Mater si, magistra no (literally "Mother yes, teacher no") is a macaronic phrase that means Catholics need not follow all the teachings of the Catholic Church, particularly in regard to economic justice or the rights of workers. It was originally in direct response to the papal encyclical Mater et Magistra of 1961, as a reference to the then-current anti-Castro slogan, "Cuba sí, Castro no."[1]

History edit

The original use was focused on the Church's 1960s teachings on social policy, as expressed by the encyclical Mater et magistra, but Roman Catholic publications such as the New Oxford Review and the National Catholic Reporter have described it as a slogan for "'pick-and-choose Catholicism"[2] or for those who have a "deep love for the faith and tradition, coupled with skepticism about ecclesiastical authority and its claims to special wisdom."[3]

The phrase is often attributed to William F. Buckley, Jr; although it was first published in Buckley's National Review,[4] the phrase was actually coined by Garry Wills during a telephone conversation with Buckley.[1]

Russell Shaw says the phrase "helped set the stage for the self-righteous dismissals that greeted the 1968 publication of Pope Paul VI's encyclical Humanae Vitae", and later Pope Francis's Laudato si' on the environment.[5] It became the expression of a knee-jerk antipathy to church teaching [which] spread to other areas where dissenters happened not to like what was taught.[5]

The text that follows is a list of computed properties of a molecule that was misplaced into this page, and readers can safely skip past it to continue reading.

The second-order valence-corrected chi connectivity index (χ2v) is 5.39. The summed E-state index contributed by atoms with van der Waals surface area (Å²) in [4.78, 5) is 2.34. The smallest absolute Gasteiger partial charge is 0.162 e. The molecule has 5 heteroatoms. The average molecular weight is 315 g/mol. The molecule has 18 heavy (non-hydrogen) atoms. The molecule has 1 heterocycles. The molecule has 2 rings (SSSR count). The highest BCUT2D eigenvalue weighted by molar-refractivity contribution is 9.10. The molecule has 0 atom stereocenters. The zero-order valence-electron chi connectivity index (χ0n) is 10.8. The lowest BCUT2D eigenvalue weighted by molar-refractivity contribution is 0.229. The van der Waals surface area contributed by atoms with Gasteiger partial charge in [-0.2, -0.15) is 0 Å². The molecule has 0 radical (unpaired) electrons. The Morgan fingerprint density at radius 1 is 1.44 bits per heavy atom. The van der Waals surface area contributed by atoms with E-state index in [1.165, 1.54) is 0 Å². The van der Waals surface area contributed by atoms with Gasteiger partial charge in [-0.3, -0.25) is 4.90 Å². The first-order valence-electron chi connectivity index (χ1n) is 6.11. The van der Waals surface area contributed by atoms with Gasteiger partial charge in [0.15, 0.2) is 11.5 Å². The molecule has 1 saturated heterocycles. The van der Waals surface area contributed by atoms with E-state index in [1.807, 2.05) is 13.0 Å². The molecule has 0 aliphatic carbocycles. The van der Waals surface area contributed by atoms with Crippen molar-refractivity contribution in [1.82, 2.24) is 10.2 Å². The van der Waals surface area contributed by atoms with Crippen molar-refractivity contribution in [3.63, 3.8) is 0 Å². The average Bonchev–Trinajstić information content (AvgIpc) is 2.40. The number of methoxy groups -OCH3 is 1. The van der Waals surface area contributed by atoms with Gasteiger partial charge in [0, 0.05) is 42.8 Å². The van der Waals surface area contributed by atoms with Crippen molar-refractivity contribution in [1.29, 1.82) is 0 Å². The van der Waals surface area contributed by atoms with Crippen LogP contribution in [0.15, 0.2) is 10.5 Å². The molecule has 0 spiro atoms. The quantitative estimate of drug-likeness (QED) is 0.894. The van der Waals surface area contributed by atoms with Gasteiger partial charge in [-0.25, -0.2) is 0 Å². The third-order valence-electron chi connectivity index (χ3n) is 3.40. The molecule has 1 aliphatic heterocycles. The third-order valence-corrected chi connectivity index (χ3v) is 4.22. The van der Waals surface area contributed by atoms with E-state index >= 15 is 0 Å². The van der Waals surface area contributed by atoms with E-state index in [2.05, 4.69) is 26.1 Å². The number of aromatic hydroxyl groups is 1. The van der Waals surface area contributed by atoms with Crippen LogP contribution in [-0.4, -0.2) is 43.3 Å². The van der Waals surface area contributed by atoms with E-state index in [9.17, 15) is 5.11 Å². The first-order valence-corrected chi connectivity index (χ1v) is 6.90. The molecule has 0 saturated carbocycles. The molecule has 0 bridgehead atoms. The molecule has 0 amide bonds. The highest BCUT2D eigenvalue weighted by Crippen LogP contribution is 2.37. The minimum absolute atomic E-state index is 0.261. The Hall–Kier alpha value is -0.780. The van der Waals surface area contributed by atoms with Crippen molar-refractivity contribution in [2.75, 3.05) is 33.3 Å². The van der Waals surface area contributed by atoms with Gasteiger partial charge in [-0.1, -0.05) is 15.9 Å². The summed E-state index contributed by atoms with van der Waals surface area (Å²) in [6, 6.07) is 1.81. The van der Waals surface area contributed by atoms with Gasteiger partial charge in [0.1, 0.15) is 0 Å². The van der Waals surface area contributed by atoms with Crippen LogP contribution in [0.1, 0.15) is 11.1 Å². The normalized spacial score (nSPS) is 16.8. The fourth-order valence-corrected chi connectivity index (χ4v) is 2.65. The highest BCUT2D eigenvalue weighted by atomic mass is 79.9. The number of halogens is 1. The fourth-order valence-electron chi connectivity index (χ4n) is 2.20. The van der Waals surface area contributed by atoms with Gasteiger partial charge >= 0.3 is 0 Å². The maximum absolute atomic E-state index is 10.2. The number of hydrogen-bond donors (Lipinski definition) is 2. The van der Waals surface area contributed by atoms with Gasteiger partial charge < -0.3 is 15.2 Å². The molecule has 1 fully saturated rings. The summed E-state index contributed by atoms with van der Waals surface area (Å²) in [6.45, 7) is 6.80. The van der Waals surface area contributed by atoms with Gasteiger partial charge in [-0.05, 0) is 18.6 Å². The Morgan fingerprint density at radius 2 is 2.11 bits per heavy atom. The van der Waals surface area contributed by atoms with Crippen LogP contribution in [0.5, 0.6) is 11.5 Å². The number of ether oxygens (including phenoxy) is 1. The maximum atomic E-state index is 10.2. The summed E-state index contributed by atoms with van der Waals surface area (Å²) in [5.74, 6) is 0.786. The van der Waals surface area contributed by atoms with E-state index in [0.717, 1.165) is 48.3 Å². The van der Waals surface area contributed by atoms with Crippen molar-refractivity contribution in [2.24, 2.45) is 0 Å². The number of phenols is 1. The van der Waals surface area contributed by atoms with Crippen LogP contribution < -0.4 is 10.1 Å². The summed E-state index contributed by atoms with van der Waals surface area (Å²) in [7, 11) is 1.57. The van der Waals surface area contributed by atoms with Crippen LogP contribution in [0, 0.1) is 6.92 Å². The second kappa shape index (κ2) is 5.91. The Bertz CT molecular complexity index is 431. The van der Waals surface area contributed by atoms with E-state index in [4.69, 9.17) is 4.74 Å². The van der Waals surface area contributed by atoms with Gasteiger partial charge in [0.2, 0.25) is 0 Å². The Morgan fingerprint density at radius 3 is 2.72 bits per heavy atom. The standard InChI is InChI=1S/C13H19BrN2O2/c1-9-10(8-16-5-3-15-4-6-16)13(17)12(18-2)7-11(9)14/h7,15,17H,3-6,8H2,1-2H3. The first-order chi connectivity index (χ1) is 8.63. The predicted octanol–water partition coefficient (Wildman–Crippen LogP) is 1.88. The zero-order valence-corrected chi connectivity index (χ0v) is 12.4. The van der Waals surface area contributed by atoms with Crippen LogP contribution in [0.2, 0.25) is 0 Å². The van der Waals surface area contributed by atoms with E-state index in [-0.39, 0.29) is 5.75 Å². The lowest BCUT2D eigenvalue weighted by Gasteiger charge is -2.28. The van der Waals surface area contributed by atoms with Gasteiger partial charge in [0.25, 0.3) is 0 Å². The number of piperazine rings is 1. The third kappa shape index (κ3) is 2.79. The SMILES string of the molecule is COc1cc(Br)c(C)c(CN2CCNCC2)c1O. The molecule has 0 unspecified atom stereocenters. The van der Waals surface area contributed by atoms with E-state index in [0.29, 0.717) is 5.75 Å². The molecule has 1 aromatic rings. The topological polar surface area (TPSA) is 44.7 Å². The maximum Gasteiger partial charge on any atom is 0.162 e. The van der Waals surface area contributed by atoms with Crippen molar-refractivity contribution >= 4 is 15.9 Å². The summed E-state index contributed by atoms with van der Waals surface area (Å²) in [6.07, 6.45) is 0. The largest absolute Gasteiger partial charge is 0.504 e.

Cultural impact edit

  • When Commonweal published Eamon Duffy's negative review of Wills's 2000 book Papal Sin, the caption on the front cover read "Mater Si, Wills No".[6]
  • National Review editor Priscilla Buckley subsequently regretted having published the phrase, stating in 2005 that it had "got (National Review) into lots and lots of trouble ... over lots and lots of years".[7]

References edit

  1. ^ a b Garry Wills (2003). Why I Am a Catholic. Houghton Mifflin Harcourt. p. 48. ISBN 0-618-38048-5.
  2. ^ "Another Outbreak of Mater, Si; Magistra, No". New Oxford Review. May 4, 2006. Retrieved 2010-02-25.
  3. ^ "'Poped out' Wills seeks broader horizons". National Catholic Reporter. November 21, 2008. Retrieved 2010-02-25.
  4. ^ "Going the rounds in conservative circles: 'Mater si, Magistra no.'". National Review. August 12, 1961. p. 77.
  5. ^ a b Shaw, Russel (22 May 2015). "Give the pope's encyclical a chance". The Arlington Catholic Herald.
  6. ^ "Caveat Lector". The Catholic Labor Network. July 31, 2000. Archived from the original on May 11, 2008. Retrieved 2009-10-27.
  7. ^ "Living It Up In Important Ways", National Review, October 6, 2005, retrieved 2015-11-19, I had belated second thoughts about the wisdom of republishing a quip of Garry Wills's in my For the Record column. It was the phrase: 'Mater si, Magistra no,' in response to a papal encyclical that got us into lots and lots of trouble with the liberal Catholic press over lots and lots of years.

External links edit